130 Tales

Today, I am digging around the old files on my computer (a strange expression, or combination of words, as the file dates back to 2009 yet I’ve only had this computer since last summer, so they were never really old to this computer and every time I open them they become new, or, at least, recent) to unearth a project I started when I started using twitter in order to make the service a bit more interesting for me.

130 Tales became a way to challenge myself as a writer to write a full story, the beginning of a longer story, or a complete image in a single tweet.

My limitations were thus:

  • Each tale had to be no more than 130 characters,
  • It had to include the hashtag #130tales at the end,
  • And I had to write 130 tales in 130 days.

My challenge began on November 4th, 2009. Meaning, one hundred and thirty days later, my projected end date was going to be March 11th, 2010. The idea was to write one tale a day. Not too tough. But I never really set that idea in stone. I allowed myself to write a couple each day, and then take a break for the few days following. For a while there, leading up to March, it was looking like my projection was nothing more than a fantasy; I had fallen too far behind and the ensuing pile-up never seemed to be clearing. As March hit, I thought it was hopeless; my experiment would fail and I would fall into utter self-loathing. But some inspiring words from my then-girlfriend in the last few days of the project lifted my spirits, and I began posting upwards of 10 a day. When March 11th rolled around, I was proud to be able to cross out “Projected” and write “Actual” with the following exclamation: “And it’s complete! March 11th baby!”

As I tweeted these tales to the world wide web, I kept this file not just to track how far along I was but to compile them in one central location with the idea that I could turn to them at any moment, choose a number and begin something anew.

I always intended for other people to read them. I know not all of them are perfect, and some of them simply don’t work, but that isn’t what this is about. This is about just writing something and then moving on to the next one. This is about struggling against the constraints of 130 characters. This is about not having time to think. As the project burst forward one month at a time, I started imagining these tales as tools for myself and other writers. I decided to keep some tales poetically vague, so if anyone was ever facing the demon of Writer’s Block, they could look at one of these and let their mind beat it back. I tried to write others as a possible story’s beginning, or catch line. Why not find one and continue writing after it ends? It might take you someplace you enjoy. You might meet people you never would have otherwise.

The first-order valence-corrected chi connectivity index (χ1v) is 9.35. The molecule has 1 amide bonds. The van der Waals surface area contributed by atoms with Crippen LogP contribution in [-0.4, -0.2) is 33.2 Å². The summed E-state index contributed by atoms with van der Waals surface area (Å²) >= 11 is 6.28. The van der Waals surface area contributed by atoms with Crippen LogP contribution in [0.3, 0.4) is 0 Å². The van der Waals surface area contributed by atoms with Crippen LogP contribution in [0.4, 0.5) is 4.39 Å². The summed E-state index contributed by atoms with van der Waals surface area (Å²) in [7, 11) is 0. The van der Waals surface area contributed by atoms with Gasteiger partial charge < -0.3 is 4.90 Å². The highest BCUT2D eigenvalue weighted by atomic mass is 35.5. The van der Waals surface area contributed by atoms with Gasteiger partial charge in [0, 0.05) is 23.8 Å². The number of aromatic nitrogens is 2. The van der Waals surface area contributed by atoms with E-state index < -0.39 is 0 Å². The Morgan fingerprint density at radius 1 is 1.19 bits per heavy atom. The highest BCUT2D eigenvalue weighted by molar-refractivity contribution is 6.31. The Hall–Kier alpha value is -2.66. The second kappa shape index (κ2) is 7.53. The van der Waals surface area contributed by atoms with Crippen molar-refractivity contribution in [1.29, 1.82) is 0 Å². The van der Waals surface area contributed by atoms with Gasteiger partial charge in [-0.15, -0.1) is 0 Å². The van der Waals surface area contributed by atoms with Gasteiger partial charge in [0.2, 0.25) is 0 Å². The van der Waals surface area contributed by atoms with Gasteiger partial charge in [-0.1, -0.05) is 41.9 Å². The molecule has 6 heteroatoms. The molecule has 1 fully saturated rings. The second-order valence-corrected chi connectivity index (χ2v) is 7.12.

Who knows?

I certainly didn’t, and still feel like I don’t.

And here I am again, rifling through this document, unwilling to just let it stagnate. My plan now, in keeping with the theme, is to post 10 of these each week for the next 13 weeks. They will show up here, on the blog, as individual posts but I’ll also make a Page for them in the left link column where you can find every one posted to date. Let’s hope I don’t fall behind and let these posts pile up over the next 13 weeks. You’d think a person would learn over time, but you’d also be amazed at how surprising people can be…

So go ahead, I implore you to come along with me on this journey of 2009-writer-Andrew and if any of them inspire you, please, use it to produce something wonderful. If none of them inspire you, don’t tell me; I don’t need to know that. Come on, don’t be a troll.

And if the very idea of 130 Tales in inspiring to you, use it! Challenge yourself. You won’t regret it.

130 Tales

# 1 – 10

  1. “Why does a cat open its mouth as it dies?” Her life a puzzle, cryptic since I was born, how could her last words be different?
  2. We passed two girls, blurred in whispers. “Do you think we should tell them?” I turned and their eyes vanished. Tell them? Us?
  3. As the register closed Scot felt a long, wisp-like tug in the middle of his chest. Though the store was real he’d never remember it.
  4. Out of my head! Flee!
  5. Lying amongst dandelions, red against yellow and white and green, she’d offer them to the winds in return for his gentle voice.
  6. He’s returned from the trip, his face hard, unshaven. As he looks through the mirror to his briefcase a smile carves through stone.
  7. The lamp flickers. A blur rustles the grass. “Now we are three.”
  8. In another time they could have been sisters. Their movements precisely synchronized, conjoined. They would have lived forever.
  9. A yellow ponytail. A foreign cafe, sun-bathed and film-grained. She takes a deep breath as a milky work of art warms her fingers.
  10. Diligent, grabbing stomach, chest, neck. Always neck. She kneads, every night; it’s her only job and she always shows up. Always.
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Published by

A. Gaboury

An emerging playwright, devisor, actor and director, Andrew spends most of his time dreaming beneath those beautiful willows.

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